• In block 1040, the simulation module conducts an inquiry to determine whether another reflector rotation axis should be simulated. As described above, the simulation module may simulate a list of reflector rotation axes or determine reflector rotation axes for simulation based on the evaluation of a previous reflector rotation axis. If the simulation module determines to simulate another reflector rotation axis, the “YES” branch is followed to block 1005 where another reflector rotation axis is selected. Otherwise, the “NO” branch is followed to block 920, as referenced in FIG. 9.
  • Exemplary embodiments can be used with computer hardware and software that performs the methods and processing functions described above. The systems, methods, and procedures described herein can be embodied in a programmable computer, computer-executable software, or digital circuitry. The software can be stored on computer-readable media. For example, computer-readable media can include a floppy disk, RAM, ROM, hard disk, removable media, flash memory, memory stick, optical media, magneto-optical media, CD-ROM, etc. Digital circuitry can include integrated circuits, gate arrays, building block logic, field programmable gate arrays (FPGA), etc.
  • Although specific embodiments have been described above in detail, the description is merely for purposes of illustration. It should be appreciated, therefore, that many aspects described above are not intended as required or essential elements unless explicitly stated otherwise. Modifications of, and equivalent acts corresponding to, the disclosed aspects of the exemplary embodiments, in addition to those described above, can be made by a person of ordinary skill in the art, having the benefit of the present disclosure, without departing from the spirit and scope of the invention defined in the following claims, the scope of which is to be accorded the broadest interpretation so as to encompass such modifications and equivalent structures.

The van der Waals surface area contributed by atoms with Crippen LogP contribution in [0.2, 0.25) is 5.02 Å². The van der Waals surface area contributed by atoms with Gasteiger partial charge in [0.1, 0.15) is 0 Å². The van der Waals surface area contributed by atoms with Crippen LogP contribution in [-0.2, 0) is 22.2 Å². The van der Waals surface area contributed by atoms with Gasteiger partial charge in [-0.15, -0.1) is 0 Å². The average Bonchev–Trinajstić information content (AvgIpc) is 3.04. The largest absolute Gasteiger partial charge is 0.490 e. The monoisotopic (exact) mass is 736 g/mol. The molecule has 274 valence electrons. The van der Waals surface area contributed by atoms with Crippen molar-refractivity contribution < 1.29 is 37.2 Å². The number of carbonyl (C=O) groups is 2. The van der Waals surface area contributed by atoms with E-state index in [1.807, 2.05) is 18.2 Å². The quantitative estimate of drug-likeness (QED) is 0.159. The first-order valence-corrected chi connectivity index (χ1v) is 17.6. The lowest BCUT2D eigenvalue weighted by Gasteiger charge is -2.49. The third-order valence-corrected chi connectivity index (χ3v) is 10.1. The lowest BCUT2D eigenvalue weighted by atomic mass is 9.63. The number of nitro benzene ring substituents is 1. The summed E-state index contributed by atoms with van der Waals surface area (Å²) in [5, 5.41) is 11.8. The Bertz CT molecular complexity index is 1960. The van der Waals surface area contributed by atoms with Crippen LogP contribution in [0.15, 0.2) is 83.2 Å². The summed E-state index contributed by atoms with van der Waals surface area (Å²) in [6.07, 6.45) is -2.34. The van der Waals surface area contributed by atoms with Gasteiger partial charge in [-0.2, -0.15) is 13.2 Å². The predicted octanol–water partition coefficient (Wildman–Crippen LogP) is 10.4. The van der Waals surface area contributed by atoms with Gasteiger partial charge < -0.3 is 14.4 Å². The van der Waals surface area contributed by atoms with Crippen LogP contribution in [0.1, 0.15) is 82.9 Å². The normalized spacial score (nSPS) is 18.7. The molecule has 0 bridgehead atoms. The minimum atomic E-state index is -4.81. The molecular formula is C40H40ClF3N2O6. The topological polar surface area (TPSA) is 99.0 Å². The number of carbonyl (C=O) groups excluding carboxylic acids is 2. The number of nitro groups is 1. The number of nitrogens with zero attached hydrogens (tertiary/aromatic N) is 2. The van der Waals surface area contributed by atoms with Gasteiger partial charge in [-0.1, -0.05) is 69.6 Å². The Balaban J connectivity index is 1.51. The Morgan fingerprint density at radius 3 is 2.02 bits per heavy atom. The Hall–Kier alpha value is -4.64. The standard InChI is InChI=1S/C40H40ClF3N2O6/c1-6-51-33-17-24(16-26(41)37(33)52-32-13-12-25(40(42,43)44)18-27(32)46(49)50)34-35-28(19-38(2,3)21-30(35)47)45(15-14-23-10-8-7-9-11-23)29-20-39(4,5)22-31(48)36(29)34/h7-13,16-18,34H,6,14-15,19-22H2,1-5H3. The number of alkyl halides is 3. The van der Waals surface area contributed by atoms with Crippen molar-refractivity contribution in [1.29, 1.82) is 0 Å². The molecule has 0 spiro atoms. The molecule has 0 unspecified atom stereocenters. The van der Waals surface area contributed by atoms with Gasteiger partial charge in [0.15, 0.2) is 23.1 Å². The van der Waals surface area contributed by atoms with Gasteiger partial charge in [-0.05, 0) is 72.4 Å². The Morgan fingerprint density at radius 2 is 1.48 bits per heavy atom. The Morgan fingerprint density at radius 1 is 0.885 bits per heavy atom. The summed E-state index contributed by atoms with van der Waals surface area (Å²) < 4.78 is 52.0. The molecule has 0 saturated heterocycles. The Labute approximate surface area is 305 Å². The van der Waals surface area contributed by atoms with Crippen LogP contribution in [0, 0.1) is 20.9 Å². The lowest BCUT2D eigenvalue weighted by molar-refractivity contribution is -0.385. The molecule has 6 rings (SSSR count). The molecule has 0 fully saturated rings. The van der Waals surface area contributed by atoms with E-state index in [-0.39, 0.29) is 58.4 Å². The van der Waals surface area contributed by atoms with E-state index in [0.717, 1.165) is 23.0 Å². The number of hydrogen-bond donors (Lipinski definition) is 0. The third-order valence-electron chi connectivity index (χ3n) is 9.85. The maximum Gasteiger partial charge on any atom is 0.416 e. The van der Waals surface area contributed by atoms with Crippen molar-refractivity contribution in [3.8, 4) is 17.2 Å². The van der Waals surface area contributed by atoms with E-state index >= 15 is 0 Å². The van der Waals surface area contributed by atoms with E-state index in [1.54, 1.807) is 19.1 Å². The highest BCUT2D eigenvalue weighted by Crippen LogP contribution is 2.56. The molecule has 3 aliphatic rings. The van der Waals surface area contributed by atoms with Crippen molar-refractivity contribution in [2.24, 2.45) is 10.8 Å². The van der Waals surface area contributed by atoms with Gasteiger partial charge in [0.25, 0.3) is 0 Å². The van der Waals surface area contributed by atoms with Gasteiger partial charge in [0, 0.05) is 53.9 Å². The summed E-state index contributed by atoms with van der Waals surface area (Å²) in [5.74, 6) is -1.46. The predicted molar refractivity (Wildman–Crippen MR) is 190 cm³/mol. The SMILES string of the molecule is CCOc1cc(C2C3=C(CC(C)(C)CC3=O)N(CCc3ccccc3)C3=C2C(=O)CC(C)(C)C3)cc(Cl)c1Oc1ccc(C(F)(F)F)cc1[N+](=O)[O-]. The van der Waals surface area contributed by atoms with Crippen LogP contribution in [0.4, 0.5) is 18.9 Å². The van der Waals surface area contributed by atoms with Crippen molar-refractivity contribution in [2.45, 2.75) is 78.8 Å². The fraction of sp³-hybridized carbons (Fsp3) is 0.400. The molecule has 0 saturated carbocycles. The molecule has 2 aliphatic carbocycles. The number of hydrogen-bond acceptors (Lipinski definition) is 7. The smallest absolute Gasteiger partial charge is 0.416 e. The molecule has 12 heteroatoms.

Claims (32)

1. An antenna system, comprising:
a cylindrical reflector comprising a reflective surface and extending lengthwise along a first axis;
at least one antenna feed element comprising an aperture directed at the reflective surface; and
a mechanical joint operable to rotate the cylindrical reflector about a second axis that is substantially parallel to the first axis to steer an electromagnetic beam output by the at least one feed element in a direction perpendicular to the first or second axis.
2. The antenna system of claim 1, wherein the at least one antenna feed element remains fixed relative to the rotation of the cylindrical reflector.
3. The antenna system of claim 1, wherein the at least one antenna feed element comprises an array of feed horn antennas.
4. The antenna system of claim 3, wherein the array of feed horn antennas extends lengthwise along the first axis.
5. The antenna system of claim 1, wherein the at least one antenna feed element comprises a pillbox antenna.
6. The antenna system of claim 1, wherein the cylindrical reflector comprises a parabolic cylinder reflector.
7. The antenna system of claim 1, wherein the reflective surface is curved.
8. The antenna system of claim 1, wherein the cylindrical reflector acts to transform a spherical wave emanating from the at least one antenna feed element into a plane wave propagating in a direction substantially perpendicular to the first axis.
9. The antenna system of claim 1, further comprising a rotational mechanism for rotating the antenna system about a third axis perpendicular to the first axis, whereby the antenna system rotation is operable to steer the electromagnetic beam in a direction perpendicular to the third axis.